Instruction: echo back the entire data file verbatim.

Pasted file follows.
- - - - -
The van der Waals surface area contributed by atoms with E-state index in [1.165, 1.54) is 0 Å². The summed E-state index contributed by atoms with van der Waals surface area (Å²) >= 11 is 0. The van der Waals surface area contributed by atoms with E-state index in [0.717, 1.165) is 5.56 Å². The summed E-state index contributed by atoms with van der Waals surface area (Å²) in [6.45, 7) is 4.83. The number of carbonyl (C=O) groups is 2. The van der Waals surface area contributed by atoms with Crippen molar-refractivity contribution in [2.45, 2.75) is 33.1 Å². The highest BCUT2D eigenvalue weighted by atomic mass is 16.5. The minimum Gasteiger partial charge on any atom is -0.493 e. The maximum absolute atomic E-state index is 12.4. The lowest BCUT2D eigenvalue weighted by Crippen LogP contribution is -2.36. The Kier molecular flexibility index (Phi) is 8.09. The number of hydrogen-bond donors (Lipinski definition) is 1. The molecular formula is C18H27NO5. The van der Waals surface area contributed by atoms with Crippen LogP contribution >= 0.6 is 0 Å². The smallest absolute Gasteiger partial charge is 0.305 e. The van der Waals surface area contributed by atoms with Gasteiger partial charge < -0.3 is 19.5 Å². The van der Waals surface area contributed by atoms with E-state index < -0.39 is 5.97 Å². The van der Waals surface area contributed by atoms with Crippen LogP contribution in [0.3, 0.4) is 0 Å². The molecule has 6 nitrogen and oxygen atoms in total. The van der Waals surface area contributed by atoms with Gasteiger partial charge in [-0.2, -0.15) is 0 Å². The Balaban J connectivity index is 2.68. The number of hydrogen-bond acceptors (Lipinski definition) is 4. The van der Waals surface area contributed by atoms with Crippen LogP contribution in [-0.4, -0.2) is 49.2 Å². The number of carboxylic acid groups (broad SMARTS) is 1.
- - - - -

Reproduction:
The van der Waals surface area contributed by atoms with E-state index in [1.165, 1.54) is 0 Å². The summed E-state index contributed by atoms with van der Waals surface area (Å²) >= 11 is 0. The van der Waals surface area contributed by atoms with E-state index in [0.717, 1.165) is 5.56 Å². The summed E-state index contributed by atoms with van der Waals surface area (Å²) in [6.45, 7) is 4.83. The number of carbonyl (C=O) groups is 2. The van der Waals surface area contributed by atoms with Crippen molar-refractivity contribution in [2.45, 2.75) is 33.1 Å². The highest BCUT2D eigenvalue weighted by atomic mass is 16.5. The minimum Gasteiger partial charge on any atom is -0.493 e. The maximum absolute atomic E-state index is 12.4. The lowest BCUT2D eigenvalue weighted by Crippen LogP contribution is -2.36. The Kier molecular flexibility index (Phi) is 8.09. The number of hydrogen-bond donors (Lipinski definition) is 1. The molecular formula is C18H27NO5. The van der Waals surface area contributed by atoms with Crippen LogP contribution >= 0.6 is 0 Å². The smallest absolute Gasteiger partial charge is 0.305 e. The van der Waals surface area contributed by atoms with Gasteiger partial charge < -0.3 is 19.5 Å². The van der Waals surface area contributed by atoms with E-state index < -0.39 is 5.97 Å². The van der Waals surface area contributed by atoms with Crippen LogP contribution in [0.3, 0.4) is 0 Å². The molecule has 6 nitrogen and oxygen atoms in total. The van der Waals surface area contributed by atoms with Gasteiger partial charge in [-0.2, -0.15) is 0 Å². The Balaban J connectivity index is 2.68. The number of hydrogen-bond acceptors (Lipinski definition) is 4. The van der Waals surface area contributed by atoms with Crippen LogP contribution in [-0.4, -0.2) is 49.2 Å². The number of carboxylic acid groups (broad SMARTS) is 1.